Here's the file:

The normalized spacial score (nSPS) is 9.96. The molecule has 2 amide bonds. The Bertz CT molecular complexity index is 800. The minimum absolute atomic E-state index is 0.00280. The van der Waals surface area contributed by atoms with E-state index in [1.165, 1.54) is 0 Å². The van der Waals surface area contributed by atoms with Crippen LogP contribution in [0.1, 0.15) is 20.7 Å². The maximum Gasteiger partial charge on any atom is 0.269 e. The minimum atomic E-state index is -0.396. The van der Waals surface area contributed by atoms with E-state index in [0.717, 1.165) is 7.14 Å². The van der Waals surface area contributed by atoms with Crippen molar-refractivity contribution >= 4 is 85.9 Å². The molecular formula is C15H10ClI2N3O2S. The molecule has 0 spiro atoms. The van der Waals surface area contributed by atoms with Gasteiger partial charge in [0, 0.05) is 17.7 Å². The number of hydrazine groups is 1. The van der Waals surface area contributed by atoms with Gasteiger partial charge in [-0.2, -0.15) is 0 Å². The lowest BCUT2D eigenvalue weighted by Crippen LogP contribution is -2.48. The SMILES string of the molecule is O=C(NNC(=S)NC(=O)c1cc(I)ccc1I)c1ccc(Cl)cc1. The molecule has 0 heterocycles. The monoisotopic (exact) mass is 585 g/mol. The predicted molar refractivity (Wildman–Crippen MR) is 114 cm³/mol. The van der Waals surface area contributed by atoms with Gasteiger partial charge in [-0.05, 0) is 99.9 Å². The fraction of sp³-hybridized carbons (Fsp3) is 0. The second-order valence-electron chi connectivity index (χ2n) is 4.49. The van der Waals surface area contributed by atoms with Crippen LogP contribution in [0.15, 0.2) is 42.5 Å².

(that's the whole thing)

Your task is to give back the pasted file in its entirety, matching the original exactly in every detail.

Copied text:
The normalized spacial score (nSPS) is 9.96. The molecule has 2 amide bonds. The Bertz CT molecular complexity index is 800. The minimum absolute atomic E-state index is 0.00280. The van der Waals surface area contributed by atoms with E-state index in [1.165, 1.54) is 0 Å². The van der Waals surface area contributed by atoms with Crippen LogP contribution in [0.1, 0.15) is 20.7 Å². The maximum Gasteiger partial charge on any atom is 0.269 e. The minimum atomic E-state index is -0.396. The van der Waals surface area contributed by atoms with E-state index in [0.717, 1.165) is 7.14 Å². The van der Waals surface area contributed by atoms with Crippen molar-refractivity contribution >= 4 is 85.9 Å². The molecular formula is C15H10ClI2N3O2S. The molecule has 0 spiro atoms. The van der Waals surface area contributed by atoms with Gasteiger partial charge in [0, 0.05) is 17.7 Å². The number of hydrazine groups is 1. The van der Waals surface area contributed by atoms with Gasteiger partial charge in [-0.2, -0.15) is 0 Å². The lowest BCUT2D eigenvalue weighted by Crippen LogP contribution is -2.48. The SMILES string of the molecule is O=C(NNC(=S)NC(=O)c1cc(I)ccc1I)c1ccc(Cl)cc1. The molecule has 0 heterocycles. The monoisotopic (exact) mass is 585 g/mol. The predicted molar refractivity (Wildman–Crippen MR) is 114 cm³/mol. The van der Waals surface area contributed by atoms with Gasteiger partial charge in [-0.05, 0) is 99.9 Å². The fraction of sp³-hybridized carbons (Fsp3) is 0. The second-order valence-electron chi connectivity index (χ2n) is 4.49. The van der Waals surface area contributed by atoms with Crippen LogP contribution in [0.15, 0.2) is 42.5 Å².